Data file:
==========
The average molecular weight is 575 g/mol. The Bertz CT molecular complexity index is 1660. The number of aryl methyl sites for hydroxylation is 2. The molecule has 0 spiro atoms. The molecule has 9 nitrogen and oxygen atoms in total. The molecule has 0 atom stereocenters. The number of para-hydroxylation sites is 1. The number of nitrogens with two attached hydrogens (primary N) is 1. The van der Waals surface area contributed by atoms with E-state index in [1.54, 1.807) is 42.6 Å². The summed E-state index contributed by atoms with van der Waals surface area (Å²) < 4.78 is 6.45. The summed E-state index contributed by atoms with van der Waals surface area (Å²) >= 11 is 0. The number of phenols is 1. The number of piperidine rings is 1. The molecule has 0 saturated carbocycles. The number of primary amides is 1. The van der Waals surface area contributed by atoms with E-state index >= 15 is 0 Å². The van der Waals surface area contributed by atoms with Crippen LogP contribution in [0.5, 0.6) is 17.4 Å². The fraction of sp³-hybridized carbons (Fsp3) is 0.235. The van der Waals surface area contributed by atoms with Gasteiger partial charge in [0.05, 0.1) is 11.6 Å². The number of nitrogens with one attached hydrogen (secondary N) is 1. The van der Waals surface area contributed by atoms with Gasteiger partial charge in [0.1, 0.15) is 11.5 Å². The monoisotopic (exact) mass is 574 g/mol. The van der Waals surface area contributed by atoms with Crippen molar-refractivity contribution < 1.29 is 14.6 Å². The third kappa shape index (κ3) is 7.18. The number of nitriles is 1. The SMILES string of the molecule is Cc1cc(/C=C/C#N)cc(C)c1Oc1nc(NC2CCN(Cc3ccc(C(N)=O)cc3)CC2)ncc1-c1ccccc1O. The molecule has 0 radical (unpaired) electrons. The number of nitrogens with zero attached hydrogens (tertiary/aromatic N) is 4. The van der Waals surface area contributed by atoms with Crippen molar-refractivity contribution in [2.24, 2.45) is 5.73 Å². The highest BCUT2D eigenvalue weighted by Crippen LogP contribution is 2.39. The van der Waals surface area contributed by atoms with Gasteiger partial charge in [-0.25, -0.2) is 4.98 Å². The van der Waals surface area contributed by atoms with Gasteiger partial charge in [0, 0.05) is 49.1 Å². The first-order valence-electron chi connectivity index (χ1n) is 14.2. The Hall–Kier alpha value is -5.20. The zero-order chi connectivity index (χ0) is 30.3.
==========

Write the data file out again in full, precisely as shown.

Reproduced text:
The average molecular weight is 575 g/mol. The Bertz CT molecular complexity index is 1660. The number of aryl methyl sites for hydroxylation is 2. The molecule has 0 spiro atoms. The molecule has 9 nitrogen and oxygen atoms in total. The molecule has 0 atom stereocenters. The number of para-hydroxylation sites is 1. The number of nitrogens with two attached hydrogens (primary N) is 1. The van der Waals surface area contributed by atoms with E-state index in [1.54, 1.807) is 42.6 Å². The summed E-state index contributed by atoms with van der Waals surface area (Å²) < 4.78 is 6.45. The summed E-state index contributed by atoms with van der Waals surface area (Å²) >= 11 is 0. The number of phenols is 1. The number of piperidine rings is 1. The molecule has 0 saturated carbocycles. The number of primary amides is 1. The van der Waals surface area contributed by atoms with E-state index >= 15 is 0 Å². The van der Waals surface area contributed by atoms with Crippen LogP contribution in [0.5, 0.6) is 17.4 Å². The fraction of sp³-hybridized carbons (Fsp3) is 0.235. The van der Waals surface area contributed by atoms with Gasteiger partial charge in [0.05, 0.1) is 11.6 Å². The number of nitrogens with one attached hydrogen (secondary N) is 1. The van der Waals surface area contributed by atoms with Gasteiger partial charge in [0.1, 0.15) is 11.5 Å². The monoisotopic (exact) mass is 574 g/mol. The van der Waals surface area contributed by atoms with Crippen molar-refractivity contribution < 1.29 is 14.6 Å². The third kappa shape index (κ3) is 7.18. The number of nitriles is 1. The SMILES string of the molecule is Cc1cc(/C=C/C#N)cc(C)c1Oc1nc(NC2CCN(Cc3ccc(C(N)=O)cc3)CC2)ncc1-c1ccccc1O. The molecule has 0 radical (unpaired) electrons. The number of nitrogens with zero attached hydrogens (tertiary/aromatic N) is 4. The van der Waals surface area contributed by atoms with Crippen molar-refractivity contribution in [2.24, 2.45) is 5.73 Å². The highest BCUT2D eigenvalue weighted by Crippen LogP contribution is 2.39. The van der Waals surface area contributed by atoms with Gasteiger partial charge in [-0.25, -0.2) is 4.98 Å². The van der Waals surface area contributed by atoms with Gasteiger partial charge in [0, 0.05) is 49.1 Å². The first-order valence-electron chi connectivity index (χ1n) is 14.2. The Hall–Kier alpha value is -5.20. The zero-order chi connectivity index (χ0) is 30.3.